Enter Carter Kieboom. Rendon’s nominal heir apparent – at 22-years-old – is about half a year younger than Riley, and he comes sporting a shinier prospect pedigree. He’s the 21st ranked prospect overall by MLB.com and Fangraphs, while Baseball America puts him as the 15th overall prospect (admittedly, Riley wasn’t far off, topping out as Baseball America’s 22nd ranked prospect before last season).
Much like Riley, Kieboom’s role at the outset of whatever season comes next is TBD. There’s an even greater chance the Nats roll with veterans Starlin Castro, Howie Kendrick and Asdrubal Cabrera sharing at-bats between third and second. At least, that was the plan had the season begun on time. Depending on how live baseball in the pipeline shakes out, the Nats might prefer Kieboom break camp with the team just to ensure he’s continuing his development via live baseball. With a potential DH in play, there may even be enough at-bats for the Nats to accommodate playing time for Kieboom and their veteran triumvirate.
Also like Riley, Kieboom wasn’t overly impressive in his first taste of big-league action. Apologists have plenty of cause to support Kieboom even after hitting just .128/.209/.282 over an 11 game stint early in the year (which included 4 errors at shortstop). Reason being: he wasn’t ready. Kieboom’s April promotion was a case of injury-depleted desperation. The Nats were in a bind with Trea Turner on the shelf. Wilmer Difo wasn’t getting the job done as Turner’s understudy, and the Nats were off to a slow start (11-12 at the time of his debut).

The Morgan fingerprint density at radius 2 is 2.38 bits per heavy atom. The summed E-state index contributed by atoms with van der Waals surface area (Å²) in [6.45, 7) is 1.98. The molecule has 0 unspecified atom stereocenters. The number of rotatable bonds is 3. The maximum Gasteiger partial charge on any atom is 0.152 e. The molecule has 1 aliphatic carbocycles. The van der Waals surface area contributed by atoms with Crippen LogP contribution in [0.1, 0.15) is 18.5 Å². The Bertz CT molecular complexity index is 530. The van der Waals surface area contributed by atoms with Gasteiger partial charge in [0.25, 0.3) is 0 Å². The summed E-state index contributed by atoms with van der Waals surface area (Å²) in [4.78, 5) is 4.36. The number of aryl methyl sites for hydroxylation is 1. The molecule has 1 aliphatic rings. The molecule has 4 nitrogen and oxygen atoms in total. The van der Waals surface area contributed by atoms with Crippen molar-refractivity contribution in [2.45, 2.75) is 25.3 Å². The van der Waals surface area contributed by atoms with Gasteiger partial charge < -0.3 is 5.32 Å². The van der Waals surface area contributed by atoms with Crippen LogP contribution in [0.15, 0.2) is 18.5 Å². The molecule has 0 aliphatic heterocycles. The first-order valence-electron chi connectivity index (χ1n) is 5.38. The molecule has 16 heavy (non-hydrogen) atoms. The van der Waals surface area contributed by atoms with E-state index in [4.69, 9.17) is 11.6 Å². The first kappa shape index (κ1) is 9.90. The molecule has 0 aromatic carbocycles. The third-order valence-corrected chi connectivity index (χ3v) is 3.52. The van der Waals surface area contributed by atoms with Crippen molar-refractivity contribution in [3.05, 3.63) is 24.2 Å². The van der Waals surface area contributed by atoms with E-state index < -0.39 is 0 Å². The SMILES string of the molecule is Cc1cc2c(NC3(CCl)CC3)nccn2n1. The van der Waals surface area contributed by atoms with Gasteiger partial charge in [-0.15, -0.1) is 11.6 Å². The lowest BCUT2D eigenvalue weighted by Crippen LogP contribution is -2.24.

The small sample hasn’t done much to lessen the optimism over Kieboom’s potential, especially after he raked for a line of .303/.409/.493 for Triple-A Fresno. The shortstop-by-nature has a long-term future at third or second in Washington, though the suggestion has been that his power will play enough to handle third, and the Nats’ other top young bat has spent most of his career at second (Luis Garcia).
Riley is about a half-season ahead of Keiboom’s trajectory, giving us more familiarity with his game at the pro level. But for comparison’s sake, Riley hit .293/.366/.626 in 44 games at Triple-A in 2019. They’re both former first-rounders (Riley #41 overall in 2015, Kieboom #28 overall in 2016), but their draft status won’t help as each looks to fill the shoes of franchise legends.
And yet, they’re not the same. Riley is a hulking light-breaker who’s defensively playing up to stick at third base. His frame is redolent of a young Ryan Zimmerman before Mr. Nat made the move across the diamond to first. Kieboom’s not a small man himself (6’2″, 190 lbs), but some scouts thought he could stick at shortstop, and he brings a contact-oriented approach. He can stroke it to all fields with potential plus power and a track record of taking walks and putting the ball in play. They’re different molds as far as third baseman go, but neither has much leeway as they try to establish themselves in the majors. Not with both the Braves and Nationals looking to contend in a season that could be as short as 50-some games.
Whenever they claim regular roles, Riley and Keiboom will be two exciting young talents to track in the NL East. The Phillies’ Alec Bohm may very well throw his hat into this ring in the very near future as well (feel free to make your case for Bohm in the comments). Bohm is another former first-rounder (third overall in 2018), but he’s spent less time in the minors and is actually older than both Riley and Kieboom. Team conditions aside, let’s say you’ve got a hole at third base and the right to poach one third base prospect. Who do you want? (link to poll for Trade Rumors mobile app users).